Believe it or not, I think you might be right in saying that more communication would probably be good for the world. ;)


ReplyThread
phlog
phlog
Phlog
Thu, Sep. 8th, 2005 05:44 pm (UTC)
Here's what I think

I've got to disagree on the judgment thing a bit (but maybe it's just semantics). There should be a lot of latitude when it comes to forming opinions about trivial/unimportant things about people. ie, if you don't like someone's taste in music, clothes, etc., just shrug it off. It's not important.

But I think we SHOULD judge people (perhaps more than we do now) about important things. Like, if someone commits a double murder, let's go ahead and say they're a bad person. "They're not a bad person; they just do bad things" is insane, to me. I think our best and most fair way of assessing someone's values is through their actions, in accordance to their ability to perform good deeds/avoid bad deeds, and their magnitude.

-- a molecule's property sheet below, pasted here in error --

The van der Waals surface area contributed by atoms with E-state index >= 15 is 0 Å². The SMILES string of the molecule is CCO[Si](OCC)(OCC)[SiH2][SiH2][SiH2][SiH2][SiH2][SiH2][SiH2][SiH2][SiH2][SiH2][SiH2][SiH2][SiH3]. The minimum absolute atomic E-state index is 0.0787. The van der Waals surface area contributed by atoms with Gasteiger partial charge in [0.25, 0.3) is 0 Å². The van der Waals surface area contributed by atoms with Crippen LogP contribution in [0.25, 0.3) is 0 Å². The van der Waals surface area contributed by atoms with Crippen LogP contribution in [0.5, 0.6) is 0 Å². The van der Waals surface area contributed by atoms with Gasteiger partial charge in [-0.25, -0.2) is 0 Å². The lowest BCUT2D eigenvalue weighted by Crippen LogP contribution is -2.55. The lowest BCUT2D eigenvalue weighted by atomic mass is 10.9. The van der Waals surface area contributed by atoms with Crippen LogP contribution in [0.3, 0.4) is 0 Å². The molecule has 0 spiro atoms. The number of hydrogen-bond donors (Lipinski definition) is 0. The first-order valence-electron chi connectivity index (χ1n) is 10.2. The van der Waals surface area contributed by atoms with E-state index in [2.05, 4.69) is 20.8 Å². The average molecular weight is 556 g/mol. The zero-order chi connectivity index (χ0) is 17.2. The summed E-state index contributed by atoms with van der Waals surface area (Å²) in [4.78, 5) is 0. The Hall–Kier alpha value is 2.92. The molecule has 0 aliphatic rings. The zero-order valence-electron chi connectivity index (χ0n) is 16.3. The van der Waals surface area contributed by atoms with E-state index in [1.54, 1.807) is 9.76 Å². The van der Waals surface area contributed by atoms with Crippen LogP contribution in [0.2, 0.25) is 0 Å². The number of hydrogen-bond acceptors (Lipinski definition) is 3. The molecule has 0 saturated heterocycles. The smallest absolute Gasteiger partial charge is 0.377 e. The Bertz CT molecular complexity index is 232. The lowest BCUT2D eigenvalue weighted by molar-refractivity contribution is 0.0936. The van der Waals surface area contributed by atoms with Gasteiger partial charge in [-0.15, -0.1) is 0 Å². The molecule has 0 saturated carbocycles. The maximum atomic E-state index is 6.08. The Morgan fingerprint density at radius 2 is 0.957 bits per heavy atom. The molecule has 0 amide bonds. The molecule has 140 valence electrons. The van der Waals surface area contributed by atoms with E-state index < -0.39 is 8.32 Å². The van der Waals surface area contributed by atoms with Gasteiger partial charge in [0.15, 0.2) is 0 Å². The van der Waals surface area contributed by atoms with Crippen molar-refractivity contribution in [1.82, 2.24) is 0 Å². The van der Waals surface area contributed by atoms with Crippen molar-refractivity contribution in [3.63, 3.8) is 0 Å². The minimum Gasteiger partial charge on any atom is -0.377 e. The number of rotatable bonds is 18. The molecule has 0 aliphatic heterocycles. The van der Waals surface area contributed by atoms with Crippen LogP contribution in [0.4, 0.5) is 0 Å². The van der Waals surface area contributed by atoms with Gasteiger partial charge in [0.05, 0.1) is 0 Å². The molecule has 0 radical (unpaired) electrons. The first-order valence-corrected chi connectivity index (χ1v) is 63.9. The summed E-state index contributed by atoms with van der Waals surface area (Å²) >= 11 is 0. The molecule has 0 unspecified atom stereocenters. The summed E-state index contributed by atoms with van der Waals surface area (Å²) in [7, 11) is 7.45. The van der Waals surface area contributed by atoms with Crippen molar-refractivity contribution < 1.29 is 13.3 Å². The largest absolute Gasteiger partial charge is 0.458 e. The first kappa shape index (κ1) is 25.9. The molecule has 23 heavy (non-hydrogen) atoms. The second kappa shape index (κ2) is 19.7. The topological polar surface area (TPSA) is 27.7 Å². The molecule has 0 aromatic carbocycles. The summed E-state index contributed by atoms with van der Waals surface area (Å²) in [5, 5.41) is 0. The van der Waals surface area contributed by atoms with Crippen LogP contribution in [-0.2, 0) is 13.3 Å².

So if someone went out of their way to do something to make a mildly rude comment to someone else, it's bad, but not horrible. Whereas if someone had to work really hard to significantly help someone, they deserve a lot of praise (or better reward).

***

"She should cover her fucking breasts."

Right. You're full-blown gay! :)


ReplyThread
deskitty
deskitty
Des
Thu, Sep. 8th, 2005 08:35 pm (UTC)
Re: Here's what I think